The Quarterly of the Texas State Historical Association, Volume 13, July 1909 - April, 1910 Page: 65
The following text was automatically extracted from the image on this page using optical character recognition software:
J. C. Clopper's Journal and Book of Memoranda for 1828. 65
father-tell him of it he turns round and salutes him find him
to be a Tonkaway hunter-he soon strikes off into the woods and
we pass on through a country thinly covered with post oak find
no water till we have travelled 17 miles from Beeson's-this is
the first branch of the Navidad (nativity) here we unpack, turn
out our horses, strike up a fire cook our breakfast and dinner-
rest about 3 hours-start again cross the main branch of the Navi-
dad, a small branch at this distance from the gulph into which
it empties-good timber on it-continue on through a post oak
country, soil generally thin and sandy tho' well clothed with grass,
reach the main branch of the rio, La Vaca (colw river) this is
also a mere branch and forms the western boundary of Austin's
colony-the dividing line between him and Dewitt cross it and
ascend a high and extensive prairie-the view here is almost
boundless the breeze is strong, bracing and delightfully exhilarating.
Father fancied he could almost taste its sweetness-the eye is
charmed with the loveliness and grandeur of the prospect that
here so opens on it-the deer and wild horses playing before us-
the latter more especially with arched necks lofty heads their
manes and tails given to the winds the regularity of their move-
ments with a sudden wheel like thought and the wild terror issu-
ing from their nostrils-all tending to remind us of Job's war
horse "clothed in thunder and swallowing up the ground" these
give an animation and lively zest to the scenery that makes the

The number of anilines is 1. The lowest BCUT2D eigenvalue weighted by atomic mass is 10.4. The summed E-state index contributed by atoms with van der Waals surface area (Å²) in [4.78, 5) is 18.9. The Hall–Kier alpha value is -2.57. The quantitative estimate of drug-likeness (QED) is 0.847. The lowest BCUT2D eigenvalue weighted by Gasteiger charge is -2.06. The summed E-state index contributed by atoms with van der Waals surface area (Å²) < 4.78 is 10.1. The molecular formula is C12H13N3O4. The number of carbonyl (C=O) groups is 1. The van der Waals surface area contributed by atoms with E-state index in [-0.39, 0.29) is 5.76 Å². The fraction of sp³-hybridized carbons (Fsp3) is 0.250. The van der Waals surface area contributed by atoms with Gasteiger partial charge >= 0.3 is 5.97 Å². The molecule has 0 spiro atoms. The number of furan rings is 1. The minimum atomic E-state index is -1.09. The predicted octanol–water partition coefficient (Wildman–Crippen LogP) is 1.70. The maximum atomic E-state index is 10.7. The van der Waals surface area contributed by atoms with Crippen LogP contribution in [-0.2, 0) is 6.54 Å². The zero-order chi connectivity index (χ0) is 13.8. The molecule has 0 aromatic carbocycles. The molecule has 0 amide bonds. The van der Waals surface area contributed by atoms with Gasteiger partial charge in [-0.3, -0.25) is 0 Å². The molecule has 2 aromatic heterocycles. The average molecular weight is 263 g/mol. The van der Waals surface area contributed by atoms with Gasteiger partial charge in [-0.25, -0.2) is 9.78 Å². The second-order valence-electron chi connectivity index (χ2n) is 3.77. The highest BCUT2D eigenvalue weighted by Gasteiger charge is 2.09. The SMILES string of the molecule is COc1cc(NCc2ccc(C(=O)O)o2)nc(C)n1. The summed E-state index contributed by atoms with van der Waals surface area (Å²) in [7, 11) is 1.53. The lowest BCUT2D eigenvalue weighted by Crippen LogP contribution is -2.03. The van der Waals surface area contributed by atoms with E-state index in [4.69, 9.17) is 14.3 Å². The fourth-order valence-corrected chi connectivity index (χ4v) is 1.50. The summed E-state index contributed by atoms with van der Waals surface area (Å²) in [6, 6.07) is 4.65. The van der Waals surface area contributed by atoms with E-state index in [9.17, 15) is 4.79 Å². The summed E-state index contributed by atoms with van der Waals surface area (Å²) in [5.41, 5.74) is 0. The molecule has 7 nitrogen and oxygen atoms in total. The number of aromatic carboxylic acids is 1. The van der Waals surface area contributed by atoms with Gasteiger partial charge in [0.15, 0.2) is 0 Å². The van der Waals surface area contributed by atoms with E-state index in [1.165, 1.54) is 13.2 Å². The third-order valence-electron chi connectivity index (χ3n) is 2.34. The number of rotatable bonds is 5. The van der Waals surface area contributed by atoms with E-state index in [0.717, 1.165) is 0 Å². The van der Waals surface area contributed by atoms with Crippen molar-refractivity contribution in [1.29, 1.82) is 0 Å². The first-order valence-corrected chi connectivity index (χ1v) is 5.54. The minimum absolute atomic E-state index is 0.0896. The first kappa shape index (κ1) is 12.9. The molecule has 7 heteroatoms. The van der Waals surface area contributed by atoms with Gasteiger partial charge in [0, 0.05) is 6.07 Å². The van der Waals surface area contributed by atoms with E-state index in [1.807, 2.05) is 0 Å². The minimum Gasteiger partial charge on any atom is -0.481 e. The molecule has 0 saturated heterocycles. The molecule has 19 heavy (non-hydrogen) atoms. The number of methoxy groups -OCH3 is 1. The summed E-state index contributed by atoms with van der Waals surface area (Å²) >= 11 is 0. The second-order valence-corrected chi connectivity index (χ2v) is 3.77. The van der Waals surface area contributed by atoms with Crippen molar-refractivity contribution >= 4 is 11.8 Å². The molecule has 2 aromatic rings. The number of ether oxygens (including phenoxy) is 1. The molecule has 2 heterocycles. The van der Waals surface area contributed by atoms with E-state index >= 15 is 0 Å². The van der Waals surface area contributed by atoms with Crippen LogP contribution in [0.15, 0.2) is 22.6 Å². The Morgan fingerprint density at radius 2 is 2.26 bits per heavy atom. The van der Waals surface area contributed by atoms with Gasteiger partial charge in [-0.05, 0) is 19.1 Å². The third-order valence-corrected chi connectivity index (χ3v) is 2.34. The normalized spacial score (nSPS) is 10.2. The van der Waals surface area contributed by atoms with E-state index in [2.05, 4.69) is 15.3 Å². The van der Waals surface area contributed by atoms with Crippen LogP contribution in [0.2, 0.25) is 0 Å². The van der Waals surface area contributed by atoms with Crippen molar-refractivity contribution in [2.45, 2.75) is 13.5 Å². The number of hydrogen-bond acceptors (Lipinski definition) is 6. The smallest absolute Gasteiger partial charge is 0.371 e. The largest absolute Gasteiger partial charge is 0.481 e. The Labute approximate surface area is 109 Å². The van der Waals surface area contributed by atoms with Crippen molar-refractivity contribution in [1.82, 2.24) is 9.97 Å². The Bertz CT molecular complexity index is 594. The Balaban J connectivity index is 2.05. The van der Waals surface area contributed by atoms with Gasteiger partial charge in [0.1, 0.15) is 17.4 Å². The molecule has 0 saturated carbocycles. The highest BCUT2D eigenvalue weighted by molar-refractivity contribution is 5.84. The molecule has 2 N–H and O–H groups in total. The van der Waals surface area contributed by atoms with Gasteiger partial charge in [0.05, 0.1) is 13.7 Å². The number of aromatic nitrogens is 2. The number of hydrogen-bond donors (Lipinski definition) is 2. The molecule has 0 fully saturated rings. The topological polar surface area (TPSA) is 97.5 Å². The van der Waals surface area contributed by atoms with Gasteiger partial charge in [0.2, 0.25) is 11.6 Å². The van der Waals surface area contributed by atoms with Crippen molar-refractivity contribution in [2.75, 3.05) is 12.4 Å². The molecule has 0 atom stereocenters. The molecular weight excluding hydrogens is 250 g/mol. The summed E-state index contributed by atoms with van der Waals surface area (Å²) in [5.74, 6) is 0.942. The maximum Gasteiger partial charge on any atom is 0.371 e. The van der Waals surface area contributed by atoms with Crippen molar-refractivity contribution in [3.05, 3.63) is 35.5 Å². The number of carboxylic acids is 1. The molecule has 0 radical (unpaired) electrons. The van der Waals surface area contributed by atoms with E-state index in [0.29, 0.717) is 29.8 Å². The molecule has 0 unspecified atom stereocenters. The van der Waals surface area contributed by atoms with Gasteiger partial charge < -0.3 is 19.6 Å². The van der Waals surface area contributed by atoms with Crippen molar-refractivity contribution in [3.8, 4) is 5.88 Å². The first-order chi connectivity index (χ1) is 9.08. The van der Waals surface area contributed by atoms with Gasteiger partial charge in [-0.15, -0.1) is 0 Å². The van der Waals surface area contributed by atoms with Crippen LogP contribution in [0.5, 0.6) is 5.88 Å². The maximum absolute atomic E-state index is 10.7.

whole superior far to description--these prairies are interspersed
with what are termed islands of timber charmingly variegating
and destroying what would otherwise be a monotony of undula-
tions in the prairie-we cross a second branch of the last named
stream-a mile further and we camp at the third fork-we lie
under a large tree with a fine fire-the wolves keeping a terrific
howling around us throughout the night-this is the principal In-
dian range-many have been robbed of money and horses-in the
morning have a strong pot of Coffee and start-this 'day travel
thro' the loveliest country I have ever seen-the greatest stretch
of my imagination never pictured a scene to be compared with
this we cross a 4th and fifth branch of the La Vaca-the last
of which stands in deep pools of the purest sweetest clearest water
I ever beheld I stood on the bank and on the clean white rock
about 10 ft below the surface I could have seen a pin-these pools
Here’s what’s next.
This issue can be searched. Note: Results may vary based on the legibility of text within the document.
Citing and Sharing
Basic information for referencing this web page. We also provide extended guidance on usage rights, references, copying or embedding.
Reference the current page of this Periodical.
Texas State Historical Association. The Quarterly of the Texas State Historical Association, Volume 13, July 1909 - April, 1910, periodical, 1910; Austin, Texas. (texashistory.unt.edu/ark:/67531/metapth101051/m1/73/: accessed April 29, 2017), University of North Texas Libraries, The Portal to Texas History, texashistory.unt.edu; crediting Texas State Historical Association.